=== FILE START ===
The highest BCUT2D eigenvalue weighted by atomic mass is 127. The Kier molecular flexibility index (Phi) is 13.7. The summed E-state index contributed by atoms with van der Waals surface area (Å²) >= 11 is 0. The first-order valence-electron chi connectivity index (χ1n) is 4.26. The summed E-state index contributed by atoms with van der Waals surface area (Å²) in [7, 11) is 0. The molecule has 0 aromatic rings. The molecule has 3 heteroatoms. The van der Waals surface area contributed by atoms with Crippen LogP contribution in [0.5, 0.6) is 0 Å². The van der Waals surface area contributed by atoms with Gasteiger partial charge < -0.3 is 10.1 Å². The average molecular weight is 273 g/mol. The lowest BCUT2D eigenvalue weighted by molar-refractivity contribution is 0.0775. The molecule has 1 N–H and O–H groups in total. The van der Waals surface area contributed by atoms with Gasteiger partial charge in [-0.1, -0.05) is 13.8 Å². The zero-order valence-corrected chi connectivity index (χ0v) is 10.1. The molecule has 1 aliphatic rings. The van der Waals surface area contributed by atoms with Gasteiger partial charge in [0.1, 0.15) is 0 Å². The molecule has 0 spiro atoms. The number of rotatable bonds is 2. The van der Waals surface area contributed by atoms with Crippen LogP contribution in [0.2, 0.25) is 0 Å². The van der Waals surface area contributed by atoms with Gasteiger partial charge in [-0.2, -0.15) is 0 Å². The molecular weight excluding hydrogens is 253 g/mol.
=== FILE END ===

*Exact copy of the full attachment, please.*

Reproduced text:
The highest BCUT2D eigenvalue weighted by atomic mass is 127. The Kier molecular flexibility index (Phi) is 13.7. The summed E-state index contributed by atoms with van der Waals surface area (Å²) >= 11 is 0. The first-order valence-electron chi connectivity index (χ1n) is 4.26. The summed E-state index contributed by atoms with van der Waals surface area (Å²) in [7, 11) is 0. The molecule has 0 aromatic rings. The molecule has 3 heteroatoms. The van der Waals surface area contributed by atoms with Crippen LogP contribution in [0.5, 0.6) is 0 Å². The van der Waals surface area contributed by atoms with Gasteiger partial charge < -0.3 is 10.1 Å². The average molecular weight is 273 g/mol. The lowest BCUT2D eigenvalue weighted by molar-refractivity contribution is 0.0775. The molecule has 1 N–H and O–H groups in total. The van der Waals surface area contributed by atoms with Gasteiger partial charge in [-0.1, -0.05) is 13.8 Å². The zero-order valence-corrected chi connectivity index (χ0v) is 10.1. The molecule has 1 aliphatic rings. The van der Waals surface area contributed by atoms with Gasteiger partial charge in [0.1, 0.15) is 0 Å². The molecule has 0 spiro atoms. The number of rotatable bonds is 2. The van der Waals surface area contributed by atoms with Crippen LogP contribution in [0.2, 0.25) is 0 Å². The van der Waals surface area contributed by atoms with Gasteiger partial charge in [-0.2, -0.15) is 0 Å². The molecular weight excluding hydrogens is 253 g/mol.